Wednesday, December 18, 2013

Some Thoughts On Military History

I was thinking recently about how things have changed for nations over the course of military history, and what was required of them to fight and win wars.

In the days of ancient military history, wars often came down to a single climatic battle or a small series of such battles. While generals had their roles on the battlefield and in planning the fight, the winner was often determined by the training and courage of its soldiers. Casualties in those days were generally limited to the front lines. Once these lines were smashed the others would turn and run. The side that held out longer was usually the victor.

In the time of Rome war became one of campaigns. Multiple battles across wide territories decided the war. Generals and their strategies were the deciding factor. Consider the Punic Wars and Hannibal's march through Spain and across the Alps into Italy. Or his opponents brilliant strategy of avoiding combat until Hannibal's army died on the vine.

Then in the Feudal era war became a contest of money. Which king owned the most land, could raise the most levies, keep them in the field the longest or build the most castles. In the Industrial era war was won by production. Which side had the most railways. Could manufacturer the most rifles, ships, or planes. The American civil war, World War I and II were all ultimately decided by production, logistics and economic output.

These things of course all build upon the other. Factories won't run and goods won't flow without money. All the money and equipment in the world won't matter if you don't have capable commanders controlling them and good men using them.

But I think now, in the modern age, war is not decided by any of these things. War is now decided by people and their will to fight.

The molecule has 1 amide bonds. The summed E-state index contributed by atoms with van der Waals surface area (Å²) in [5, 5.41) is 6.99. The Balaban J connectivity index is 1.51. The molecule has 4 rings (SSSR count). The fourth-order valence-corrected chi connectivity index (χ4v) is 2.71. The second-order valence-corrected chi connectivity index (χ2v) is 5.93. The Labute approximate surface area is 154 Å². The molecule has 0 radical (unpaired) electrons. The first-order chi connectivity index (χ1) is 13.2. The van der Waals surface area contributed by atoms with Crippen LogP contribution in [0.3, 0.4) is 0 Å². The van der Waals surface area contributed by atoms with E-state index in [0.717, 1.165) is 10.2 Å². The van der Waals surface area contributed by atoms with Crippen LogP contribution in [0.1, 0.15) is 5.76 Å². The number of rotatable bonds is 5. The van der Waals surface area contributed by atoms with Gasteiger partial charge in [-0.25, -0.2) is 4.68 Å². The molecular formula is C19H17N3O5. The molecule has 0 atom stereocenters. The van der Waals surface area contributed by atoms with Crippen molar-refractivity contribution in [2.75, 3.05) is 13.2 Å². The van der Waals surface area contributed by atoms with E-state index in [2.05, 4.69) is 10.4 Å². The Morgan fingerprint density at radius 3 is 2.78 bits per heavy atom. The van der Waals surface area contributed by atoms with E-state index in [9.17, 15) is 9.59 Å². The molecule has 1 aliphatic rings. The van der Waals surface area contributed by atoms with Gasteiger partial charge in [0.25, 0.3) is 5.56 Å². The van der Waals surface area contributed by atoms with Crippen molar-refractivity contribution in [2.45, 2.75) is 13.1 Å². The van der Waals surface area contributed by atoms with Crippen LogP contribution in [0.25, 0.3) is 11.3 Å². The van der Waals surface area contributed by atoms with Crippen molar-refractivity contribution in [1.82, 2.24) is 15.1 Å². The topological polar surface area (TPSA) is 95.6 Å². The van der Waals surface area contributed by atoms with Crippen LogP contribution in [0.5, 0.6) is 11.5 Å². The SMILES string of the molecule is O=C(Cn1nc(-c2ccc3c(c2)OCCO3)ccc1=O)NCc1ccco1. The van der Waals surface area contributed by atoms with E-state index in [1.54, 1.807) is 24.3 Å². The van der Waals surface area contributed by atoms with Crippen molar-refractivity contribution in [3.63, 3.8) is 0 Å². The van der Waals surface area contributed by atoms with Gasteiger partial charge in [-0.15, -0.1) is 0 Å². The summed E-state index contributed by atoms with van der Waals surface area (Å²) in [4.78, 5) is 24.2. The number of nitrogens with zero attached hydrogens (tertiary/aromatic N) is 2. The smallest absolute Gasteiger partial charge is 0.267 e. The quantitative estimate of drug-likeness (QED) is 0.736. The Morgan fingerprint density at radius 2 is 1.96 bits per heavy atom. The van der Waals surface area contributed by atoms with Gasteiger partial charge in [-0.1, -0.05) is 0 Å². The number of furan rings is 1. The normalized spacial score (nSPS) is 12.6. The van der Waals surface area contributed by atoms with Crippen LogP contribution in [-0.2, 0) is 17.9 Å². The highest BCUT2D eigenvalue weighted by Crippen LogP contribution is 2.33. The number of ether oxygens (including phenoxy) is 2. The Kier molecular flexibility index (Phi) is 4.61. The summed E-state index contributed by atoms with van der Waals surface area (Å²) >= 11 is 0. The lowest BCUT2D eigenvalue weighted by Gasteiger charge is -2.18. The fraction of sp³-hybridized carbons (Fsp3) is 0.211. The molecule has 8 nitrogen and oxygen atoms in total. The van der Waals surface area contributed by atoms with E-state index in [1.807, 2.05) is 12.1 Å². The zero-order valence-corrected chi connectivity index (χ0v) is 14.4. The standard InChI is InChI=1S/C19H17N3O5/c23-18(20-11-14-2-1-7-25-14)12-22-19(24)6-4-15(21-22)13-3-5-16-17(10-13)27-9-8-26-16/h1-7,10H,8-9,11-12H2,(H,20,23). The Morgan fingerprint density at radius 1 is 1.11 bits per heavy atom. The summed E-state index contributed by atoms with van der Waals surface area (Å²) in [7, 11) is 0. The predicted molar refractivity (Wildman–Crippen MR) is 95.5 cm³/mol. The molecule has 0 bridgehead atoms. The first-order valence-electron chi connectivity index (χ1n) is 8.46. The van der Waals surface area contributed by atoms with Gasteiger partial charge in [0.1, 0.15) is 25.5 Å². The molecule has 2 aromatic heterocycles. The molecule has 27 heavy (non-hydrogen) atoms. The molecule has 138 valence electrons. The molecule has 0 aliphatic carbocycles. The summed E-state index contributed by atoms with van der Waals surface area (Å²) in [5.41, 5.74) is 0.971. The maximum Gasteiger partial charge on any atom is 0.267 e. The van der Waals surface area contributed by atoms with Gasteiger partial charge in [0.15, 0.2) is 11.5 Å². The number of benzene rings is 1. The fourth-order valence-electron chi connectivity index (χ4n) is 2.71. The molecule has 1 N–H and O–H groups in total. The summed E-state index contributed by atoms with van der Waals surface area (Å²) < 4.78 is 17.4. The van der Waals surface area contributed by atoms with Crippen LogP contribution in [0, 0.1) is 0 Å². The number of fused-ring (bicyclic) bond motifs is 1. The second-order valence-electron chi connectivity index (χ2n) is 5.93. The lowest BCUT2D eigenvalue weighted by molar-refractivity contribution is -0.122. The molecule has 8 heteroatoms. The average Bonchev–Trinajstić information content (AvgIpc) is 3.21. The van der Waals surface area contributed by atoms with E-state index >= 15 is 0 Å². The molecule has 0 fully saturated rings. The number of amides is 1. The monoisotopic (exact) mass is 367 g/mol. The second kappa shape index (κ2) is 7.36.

Take the United States for example. Right now the United States owns as many aircraft carriers as the rest of the world combined. They are economically and technologically the leading power on the planet. There is nothing, economically or military speaking, stopping them from conquering all of Central America and the Caribbean. Even if the other nations of the world streamed their combined navies against the United States, there would be no clear winner to that fight. The other nations could try and embargo the United States and move away from the dollar as the standard, but they'd be causing significant harm to their own economies in the process.

The only major roadblock to an American Empire, is the American people. They simply wouldn't allow it. Even given a call to action, a Pearl Harbor or 9/11, is no guarantee. How long until they decide that casualties are too high, that the cost isn't worth it? The Unites States has some 5,000 people on board a single aircraft carrier. If one were to be sunk with a total loss of personnel it would be equivalent to the casualties sustained during nine years of fighting in Iraq.

Compare that to the people of Iraq or Afghanistan who continue to fight long after their governments and military have surrendered, after their economic and industrial capabilities have been destroyed or removed. They fight against an economically, technologically, industrially and militarily superior foe out of sheer will. Whether or not they are "winning" that war is debatable, but it shows no matter what side you are considering, it all comes down to the people's will to fight or not.

The day in which a nation can rely on their propaganda, or a public determined to dig in and fight to the last breath is over. People no longer hold onto the purely racial or nationalistic motives to fight. A nation can't simply paint their adversary as being a rape thirsting barbarian without some kind of evidence to back it up. The inter connected nature of the world's communication simply won't allow for painting the enemy as some sick "other" that must be slain for the good of all mankind.

As the nation moves toward bigger, better and more sophisticated weaponry, toward making sure we can fight large conventional armies and insurgents alike, perhaps we should look toward our own people. What good are the world's best weapons, if no one is willing to use them?